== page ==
Reasoning with a Sociologist, sociologically of course
As our Dean, Dr. Pramath Sinha, said in his opening address: “If there was a Nobel Prize for Sociology, then Professor Andre Bteille would have won it.”
The truth of this statement was apparent right from our first class on Sociological Reasoning. I had studied Sociology briefly during my first year as a student of Arts, but Professor B?teille provided me with a whole new perspective on the subject. It became clear why it is nearly impossible to talk about Indian Sociology without referring to his work.
Whether it was family, religion, caste, politics or economics, Professor B?teille would engage the class with an enthusiastic and passionate narrative. He introduced concepts – ranging from matrilineal and patrilineal descent to the difference between varna and jati – in such a way that the doctors, lawyers and engineers in our batch could relate to them as effectively as those of us with social science backgrounds. He also went about it in such a way that it raised a lot of questions in our minds.
These questions manifested themselves in animated, thought-provoking discussions in class, which he seemed to enjoy as much as we did! As soon as he finished speaking, at least twenty hands would shoot up into the air, and at least ten people would follow him to his waiting car after the class, trying to get a few more precious seconds to voice their doubts and opinions. I think the biggest testament to Professor B?teille’s ability to stimulate our thoughts was the fact that these animated discussions continued long after the class ended and he had left the campus!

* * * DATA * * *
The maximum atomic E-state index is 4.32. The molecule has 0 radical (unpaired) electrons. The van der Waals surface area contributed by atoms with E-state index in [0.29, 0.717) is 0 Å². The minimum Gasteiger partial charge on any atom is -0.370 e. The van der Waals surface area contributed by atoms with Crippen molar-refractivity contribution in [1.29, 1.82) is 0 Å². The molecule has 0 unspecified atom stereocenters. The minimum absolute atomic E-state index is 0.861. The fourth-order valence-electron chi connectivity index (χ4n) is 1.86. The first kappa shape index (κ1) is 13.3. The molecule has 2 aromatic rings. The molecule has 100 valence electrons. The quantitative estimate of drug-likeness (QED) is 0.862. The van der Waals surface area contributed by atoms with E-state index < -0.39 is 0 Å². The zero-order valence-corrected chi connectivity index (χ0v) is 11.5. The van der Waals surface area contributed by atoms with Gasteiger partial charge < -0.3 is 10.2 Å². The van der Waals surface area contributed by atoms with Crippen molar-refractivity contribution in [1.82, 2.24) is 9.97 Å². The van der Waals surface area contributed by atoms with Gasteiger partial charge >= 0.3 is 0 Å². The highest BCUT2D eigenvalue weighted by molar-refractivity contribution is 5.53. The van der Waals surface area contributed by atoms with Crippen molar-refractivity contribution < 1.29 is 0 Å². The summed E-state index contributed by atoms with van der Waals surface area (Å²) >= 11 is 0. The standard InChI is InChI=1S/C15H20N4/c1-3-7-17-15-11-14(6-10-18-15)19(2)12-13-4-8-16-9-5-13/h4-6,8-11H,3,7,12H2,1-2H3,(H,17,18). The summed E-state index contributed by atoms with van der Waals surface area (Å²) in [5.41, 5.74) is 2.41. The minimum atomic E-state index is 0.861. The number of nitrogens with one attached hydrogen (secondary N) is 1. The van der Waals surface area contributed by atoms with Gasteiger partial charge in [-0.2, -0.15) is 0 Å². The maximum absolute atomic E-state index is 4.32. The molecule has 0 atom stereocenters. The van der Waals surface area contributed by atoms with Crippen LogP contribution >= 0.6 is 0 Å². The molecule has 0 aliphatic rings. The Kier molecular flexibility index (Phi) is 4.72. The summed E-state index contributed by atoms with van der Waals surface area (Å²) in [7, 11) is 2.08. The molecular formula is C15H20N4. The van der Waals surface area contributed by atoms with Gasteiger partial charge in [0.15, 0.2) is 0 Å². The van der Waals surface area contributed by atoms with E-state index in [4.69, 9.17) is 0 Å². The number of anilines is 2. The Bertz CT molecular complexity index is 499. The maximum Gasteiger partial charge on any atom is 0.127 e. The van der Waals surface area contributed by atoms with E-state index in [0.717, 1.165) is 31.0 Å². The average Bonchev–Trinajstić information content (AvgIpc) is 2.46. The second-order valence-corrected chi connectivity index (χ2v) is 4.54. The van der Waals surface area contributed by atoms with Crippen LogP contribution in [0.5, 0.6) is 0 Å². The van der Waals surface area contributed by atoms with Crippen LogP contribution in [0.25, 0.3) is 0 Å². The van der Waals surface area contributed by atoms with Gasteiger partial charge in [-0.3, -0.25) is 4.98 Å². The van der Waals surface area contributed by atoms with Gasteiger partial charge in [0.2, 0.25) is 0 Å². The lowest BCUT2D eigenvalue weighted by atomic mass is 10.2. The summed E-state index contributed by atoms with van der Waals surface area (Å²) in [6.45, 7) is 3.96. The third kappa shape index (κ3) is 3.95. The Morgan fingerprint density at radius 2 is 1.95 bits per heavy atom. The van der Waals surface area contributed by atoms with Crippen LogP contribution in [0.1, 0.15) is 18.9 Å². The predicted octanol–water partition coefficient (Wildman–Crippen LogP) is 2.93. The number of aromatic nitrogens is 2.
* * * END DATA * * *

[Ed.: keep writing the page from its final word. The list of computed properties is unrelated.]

One thing that struck me about Professor B?teille was his energy. It belies his age, and from the way his face lit up when he began explaining a concept to us, it is obvious that he draws this energy from his love for his subject. An instance I will always remember is when one of us asked Professor B?teille about the future of the caste system in India. He got out of his chair with a twinkle in his eye, walked over to the questioner, placed a hand on his shoulder and said: “My dear friend, I am a sociologist, not an astrologer!” drawing a wave of laughter and applause from the rest of the class.
Professor Andre B?teille made a profound impact on all of us in a very short time, and I’m sure I speak for all the Young India Fellows when I say that it is a privilege to have been taught by him.